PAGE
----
If President Biden turned on the limousine radio after touching down in New York City Thursday he might have heard the new Correction Officers’ Benevolent Association (COBA) advertisement asking residents to lobby their city council member to allow punitive segregation, also known as solitary confinement at Rikers Island.
The ad campaign playing on six radio stations and released on the same day of Biden’s visit features two unnamed female correctional officers who were assaulted by inmates.
“I’m a correctional officer with eight years on the job [at Rikers]. While performing my duties an inmate strangled me and attempted to rape me and I was barely able to escape. Council members, what should happen to my assailant? He belongs in punitive segregation,” said one of the women officers.
COBA Spokesperson Michael Skelly said the ad was made in response to the letter sent by 29 city council members a little over a month ago to the then Mayor-elect Adams voicing their opposition to punitive segregation in the jails and in support of eliminating it.
“Many of those signatories have never visited Rikers or spoken with the correctional officers unit,” said Skelly.
Skelly explained that punitive segregation is needed to separate violent inmates from non-violent inmates. These are people who have hurt people in jail and committed violent crimes while in jail. They have stabbed people, punched people, set fires and promoted contraband. They’re dangerous, he said.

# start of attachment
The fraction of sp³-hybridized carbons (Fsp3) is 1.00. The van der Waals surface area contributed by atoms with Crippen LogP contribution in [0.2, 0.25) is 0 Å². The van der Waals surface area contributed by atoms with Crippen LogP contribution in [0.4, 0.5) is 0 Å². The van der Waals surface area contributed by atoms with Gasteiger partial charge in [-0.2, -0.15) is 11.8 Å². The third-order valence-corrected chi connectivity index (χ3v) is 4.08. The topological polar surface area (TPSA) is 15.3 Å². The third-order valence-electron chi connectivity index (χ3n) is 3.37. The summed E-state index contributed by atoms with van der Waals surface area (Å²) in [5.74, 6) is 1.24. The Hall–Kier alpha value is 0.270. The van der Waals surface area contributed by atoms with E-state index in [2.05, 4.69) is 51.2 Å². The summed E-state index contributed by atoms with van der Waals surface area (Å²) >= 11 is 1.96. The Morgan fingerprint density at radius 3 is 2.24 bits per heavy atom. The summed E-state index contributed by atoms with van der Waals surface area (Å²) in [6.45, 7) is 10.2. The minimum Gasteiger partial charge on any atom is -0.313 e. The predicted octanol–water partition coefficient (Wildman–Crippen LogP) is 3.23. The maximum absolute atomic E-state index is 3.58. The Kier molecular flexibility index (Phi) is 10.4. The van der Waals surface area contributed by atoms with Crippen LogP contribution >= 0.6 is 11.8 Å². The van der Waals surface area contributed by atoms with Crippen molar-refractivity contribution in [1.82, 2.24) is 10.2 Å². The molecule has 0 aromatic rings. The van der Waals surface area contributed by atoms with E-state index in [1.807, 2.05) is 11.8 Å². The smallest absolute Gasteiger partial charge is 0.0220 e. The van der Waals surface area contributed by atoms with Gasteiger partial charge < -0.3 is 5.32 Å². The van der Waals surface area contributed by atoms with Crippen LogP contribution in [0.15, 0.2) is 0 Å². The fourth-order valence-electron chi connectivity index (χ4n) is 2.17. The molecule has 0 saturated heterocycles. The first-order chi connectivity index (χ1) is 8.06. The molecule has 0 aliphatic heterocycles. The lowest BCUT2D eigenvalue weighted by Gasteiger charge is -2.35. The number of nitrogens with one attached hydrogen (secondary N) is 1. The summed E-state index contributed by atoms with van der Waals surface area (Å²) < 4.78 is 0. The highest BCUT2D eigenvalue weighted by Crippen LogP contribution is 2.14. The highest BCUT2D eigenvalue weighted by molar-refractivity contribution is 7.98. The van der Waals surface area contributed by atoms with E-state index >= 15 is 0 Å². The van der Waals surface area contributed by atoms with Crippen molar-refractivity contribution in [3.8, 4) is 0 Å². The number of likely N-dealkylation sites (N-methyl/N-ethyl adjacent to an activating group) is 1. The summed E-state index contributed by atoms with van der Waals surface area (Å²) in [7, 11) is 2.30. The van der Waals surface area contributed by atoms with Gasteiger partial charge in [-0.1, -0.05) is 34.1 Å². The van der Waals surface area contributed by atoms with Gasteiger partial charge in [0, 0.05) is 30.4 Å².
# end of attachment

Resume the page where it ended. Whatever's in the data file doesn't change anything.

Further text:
“They [in segregation] still get the same food and water as everybody else. They get access to the recreation time, the Law Library, free telephone calls and yet the 29 council members subscribe to this belief that it is torture, and not the fact that it’s torture for the people being assaulted by these people,” said Skelly.
Skelly said that there have been 22 sexual assaults on corrections officers at the facility since January 2021. In particular, not allowing this confinement for inmates between the ages of 18-21 makes the facility more dangerous as studies have shown this to be among the most dangerous age groups in the prison, he said.
The Dec. 21 letter came in response to Mayor Adams saying he would reintroduce punitive segregation after he took office. The lead writer was City Council Member Tiffany Cabán of Queens.
When the letter was first made public, Adams criticized the city council members for their stance.
“I wore a bullet-proof vest for 22 years and protected the people of this city. And when you do that, you have the right to question me on safety and public safety matters. I know a little something about this. I’m going to protect my corrections officers. I’m going to protect the inmates that are serving time. And I’m not going to allow violent people to do violence and think they can do it without being held accountable,” Adams told reporters.